At times our efforts to evangelize are hampered by having “tunnel vision”, that is, by not taking an integrated approach to evangelization, an approach which sees an essential unity and integrity between worship, doctrine, life and pastoral practice. How often division in the Church, sometimes along political lines, occurs because issues are placed against each other rather than within the larger framework of Catholic Social Doctrine, which necessarily promotes a consistent ethic and culture of life and opposes the “throwaway” culture lamented by our Holy Father!
Do we accept the challenge of encountering another, and, allowing them to encounter the Lord, even when we are not comfortable? The need to foster, especially among our people, a culture of encounter and a willingness to meet those from other cultures, countries, and faiths, as a way of promoting peace and understanding, could not be greater. Accepting this challenge means fostering and embracing the virtue of solidarity. Solidarity, born from an encounter, can push humanity to search for true justice without forgetting the least of our brothers and sisters.
Solidarity demands recognizing the common, inherent human dignity of each person, refusing to accept the throwaway culture. It thereby becomes a condition for peace. The idea of welcoming another, especially someone fleeing persecution or “certain death”, as is the case with so many migrants, is the common work of humanity, helping us recognize that we are part of the same human family.
The Holy Father reminds us that “solidarity in its deepest and most challenging sense, thus becomes a way of making history in a life setting where conflicts, tensions, and oppositions can achieve a diversified and life-giving unity.”
(Evangelii Gaudium, 228)
This idea of solidarity, so prominent in the Pontificate of John Paul Il, is significant in the pastoral ministry of Pope Francis. In recent years, for example, Latin American countries have grown in fratemity, seen on a political scale, but even demonstrated by the collegial working of their bishops, giving rise to a true unity in diversity, which the Church can be universally. Why could the Church in the United States not generate positive results, in the Church and in the world, framing and influencing the direction of dialogue on the fundamental issues of our day?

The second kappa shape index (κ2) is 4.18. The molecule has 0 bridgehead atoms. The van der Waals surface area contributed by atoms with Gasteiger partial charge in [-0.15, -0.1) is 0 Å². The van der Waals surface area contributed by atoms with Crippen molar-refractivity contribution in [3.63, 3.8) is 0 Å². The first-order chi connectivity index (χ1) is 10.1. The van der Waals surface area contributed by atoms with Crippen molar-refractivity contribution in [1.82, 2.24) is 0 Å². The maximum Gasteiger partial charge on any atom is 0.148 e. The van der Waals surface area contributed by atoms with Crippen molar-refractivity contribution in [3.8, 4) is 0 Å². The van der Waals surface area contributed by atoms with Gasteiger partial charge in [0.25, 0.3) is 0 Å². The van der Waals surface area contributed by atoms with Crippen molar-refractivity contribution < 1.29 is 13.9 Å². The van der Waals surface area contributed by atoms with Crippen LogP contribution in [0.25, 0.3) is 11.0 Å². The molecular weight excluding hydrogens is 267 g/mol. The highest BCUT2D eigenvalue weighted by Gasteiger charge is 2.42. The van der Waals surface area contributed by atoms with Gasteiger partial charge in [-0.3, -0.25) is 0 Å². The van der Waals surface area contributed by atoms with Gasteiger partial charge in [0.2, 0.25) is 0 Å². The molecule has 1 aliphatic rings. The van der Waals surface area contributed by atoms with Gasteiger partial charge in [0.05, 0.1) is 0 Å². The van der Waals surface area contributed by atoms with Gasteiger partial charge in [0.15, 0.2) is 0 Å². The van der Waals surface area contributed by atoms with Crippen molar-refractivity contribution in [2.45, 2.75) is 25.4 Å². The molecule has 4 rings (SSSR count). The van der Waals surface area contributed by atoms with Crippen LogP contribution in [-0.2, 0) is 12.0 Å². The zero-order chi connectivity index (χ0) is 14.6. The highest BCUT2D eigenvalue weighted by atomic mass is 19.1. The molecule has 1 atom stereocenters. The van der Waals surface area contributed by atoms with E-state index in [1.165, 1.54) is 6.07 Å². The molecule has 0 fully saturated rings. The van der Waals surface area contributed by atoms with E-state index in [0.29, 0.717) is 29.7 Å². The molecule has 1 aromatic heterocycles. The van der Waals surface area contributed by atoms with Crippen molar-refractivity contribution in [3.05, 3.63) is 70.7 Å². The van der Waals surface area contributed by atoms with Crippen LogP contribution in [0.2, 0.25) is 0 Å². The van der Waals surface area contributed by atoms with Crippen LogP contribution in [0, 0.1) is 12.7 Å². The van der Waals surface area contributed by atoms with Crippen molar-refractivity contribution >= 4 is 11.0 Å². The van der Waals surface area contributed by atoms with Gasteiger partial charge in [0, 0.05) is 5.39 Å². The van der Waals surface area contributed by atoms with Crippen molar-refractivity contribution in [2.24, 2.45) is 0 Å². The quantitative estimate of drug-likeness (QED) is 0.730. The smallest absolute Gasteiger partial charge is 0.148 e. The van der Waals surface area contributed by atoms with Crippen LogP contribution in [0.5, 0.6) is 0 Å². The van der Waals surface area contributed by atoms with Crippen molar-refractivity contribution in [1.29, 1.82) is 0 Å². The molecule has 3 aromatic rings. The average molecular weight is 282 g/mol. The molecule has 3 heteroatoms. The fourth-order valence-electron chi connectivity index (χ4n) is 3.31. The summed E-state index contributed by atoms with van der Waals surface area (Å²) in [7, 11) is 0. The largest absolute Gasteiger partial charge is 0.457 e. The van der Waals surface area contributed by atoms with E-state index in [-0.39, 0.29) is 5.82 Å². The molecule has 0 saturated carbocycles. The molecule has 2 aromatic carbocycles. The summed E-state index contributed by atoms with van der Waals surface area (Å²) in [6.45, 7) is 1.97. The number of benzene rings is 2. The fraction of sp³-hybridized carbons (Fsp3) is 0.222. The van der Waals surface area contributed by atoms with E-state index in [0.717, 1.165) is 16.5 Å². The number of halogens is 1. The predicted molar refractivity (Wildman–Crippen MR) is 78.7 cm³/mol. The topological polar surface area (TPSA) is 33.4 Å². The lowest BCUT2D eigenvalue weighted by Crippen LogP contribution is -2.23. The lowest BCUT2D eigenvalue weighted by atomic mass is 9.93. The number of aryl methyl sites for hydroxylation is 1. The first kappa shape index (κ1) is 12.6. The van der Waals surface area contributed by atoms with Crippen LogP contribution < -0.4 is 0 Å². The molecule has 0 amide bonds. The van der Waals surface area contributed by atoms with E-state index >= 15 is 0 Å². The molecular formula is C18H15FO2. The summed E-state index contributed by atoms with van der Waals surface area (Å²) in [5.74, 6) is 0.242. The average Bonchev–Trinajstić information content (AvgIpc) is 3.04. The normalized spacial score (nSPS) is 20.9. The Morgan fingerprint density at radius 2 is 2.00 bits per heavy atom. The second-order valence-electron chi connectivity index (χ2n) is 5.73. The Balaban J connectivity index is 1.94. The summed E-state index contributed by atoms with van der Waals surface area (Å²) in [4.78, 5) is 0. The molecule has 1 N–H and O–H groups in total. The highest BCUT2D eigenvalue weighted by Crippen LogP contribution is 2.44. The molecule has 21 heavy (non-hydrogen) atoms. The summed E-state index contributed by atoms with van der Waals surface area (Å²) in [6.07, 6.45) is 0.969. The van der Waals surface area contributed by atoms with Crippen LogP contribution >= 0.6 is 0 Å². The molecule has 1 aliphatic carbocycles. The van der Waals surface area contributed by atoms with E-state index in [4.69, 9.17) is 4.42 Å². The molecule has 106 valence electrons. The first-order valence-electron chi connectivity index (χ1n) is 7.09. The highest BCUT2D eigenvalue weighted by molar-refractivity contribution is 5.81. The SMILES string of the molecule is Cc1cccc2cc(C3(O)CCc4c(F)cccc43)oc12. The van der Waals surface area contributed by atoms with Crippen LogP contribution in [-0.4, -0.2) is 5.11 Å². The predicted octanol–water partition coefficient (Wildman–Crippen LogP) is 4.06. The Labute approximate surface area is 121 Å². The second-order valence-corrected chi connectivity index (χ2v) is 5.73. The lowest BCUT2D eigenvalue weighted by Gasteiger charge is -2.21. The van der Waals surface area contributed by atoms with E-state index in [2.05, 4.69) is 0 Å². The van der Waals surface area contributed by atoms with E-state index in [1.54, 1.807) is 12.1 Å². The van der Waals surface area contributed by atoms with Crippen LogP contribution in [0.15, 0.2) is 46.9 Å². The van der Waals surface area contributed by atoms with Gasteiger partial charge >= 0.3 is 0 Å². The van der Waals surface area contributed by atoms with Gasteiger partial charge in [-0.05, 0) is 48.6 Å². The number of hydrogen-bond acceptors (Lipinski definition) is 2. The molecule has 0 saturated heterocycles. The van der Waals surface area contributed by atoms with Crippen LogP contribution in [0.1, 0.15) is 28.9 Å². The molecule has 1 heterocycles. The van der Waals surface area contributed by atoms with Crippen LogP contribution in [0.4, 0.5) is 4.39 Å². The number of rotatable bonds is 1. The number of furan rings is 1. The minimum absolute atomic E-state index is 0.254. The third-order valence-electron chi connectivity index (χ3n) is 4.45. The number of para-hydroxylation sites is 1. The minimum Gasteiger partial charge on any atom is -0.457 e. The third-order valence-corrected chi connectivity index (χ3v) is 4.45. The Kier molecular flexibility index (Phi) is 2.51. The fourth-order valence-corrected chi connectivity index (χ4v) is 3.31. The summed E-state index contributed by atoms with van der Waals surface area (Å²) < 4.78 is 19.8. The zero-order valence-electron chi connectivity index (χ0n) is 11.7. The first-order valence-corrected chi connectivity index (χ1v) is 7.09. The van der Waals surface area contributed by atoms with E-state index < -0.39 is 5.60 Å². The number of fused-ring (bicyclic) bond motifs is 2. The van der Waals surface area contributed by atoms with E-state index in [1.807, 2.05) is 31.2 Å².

Fraternity and solidarity should be distinguished from the uniformity imposed upon peoples and nations under the guise of unity, a uniformity which does not respect the values and priorities of the people. Part of the Church’s mission involves bringing unity and peace to the world and defending peoples against an ideological colonization.
The genuine unity of the human family and of the members of the Church can only be achieved in the Truth, who is a Person. The proof of our unity and solidarity — of being of one heart and mind — will be in the love experienced by the members of the human family.
My brothers, I know that we are at the beginning of our journey together and that the tasks of the new evangelization and of building a culture of encounter and solidarity seem daunting. Take courage. Recently, Vatican Radio interviewed Professor Guzman Carriquiry, Vice President ofthe Pontifical Commission for Latin
America and a close collaborator of Pope Francis. He recalled that at the time of Aparecida when everything seemed a bit chaotic that “Cardinal Bergoglio would always say: ‘We must continue to gather everything that the bishops are producing in order to know which times the Holy Spirit is bringing us through.’ And, in fact, at the end, in the Final Document, the bishops wrote: ‘The Holy Spirit has brought us slowly but decisively to the finish line.”‘
He continued, “Further, we must think that Aparecida was that time of grace through which the Providence of God brought Jorge Mario Bergoglio to the See of Peter.”
Perhaps, this is how we should view these times — not as a time of impossible challenges but as a time of grace.
Thank you. May God bless you all.
[Courtesy of the USCCB]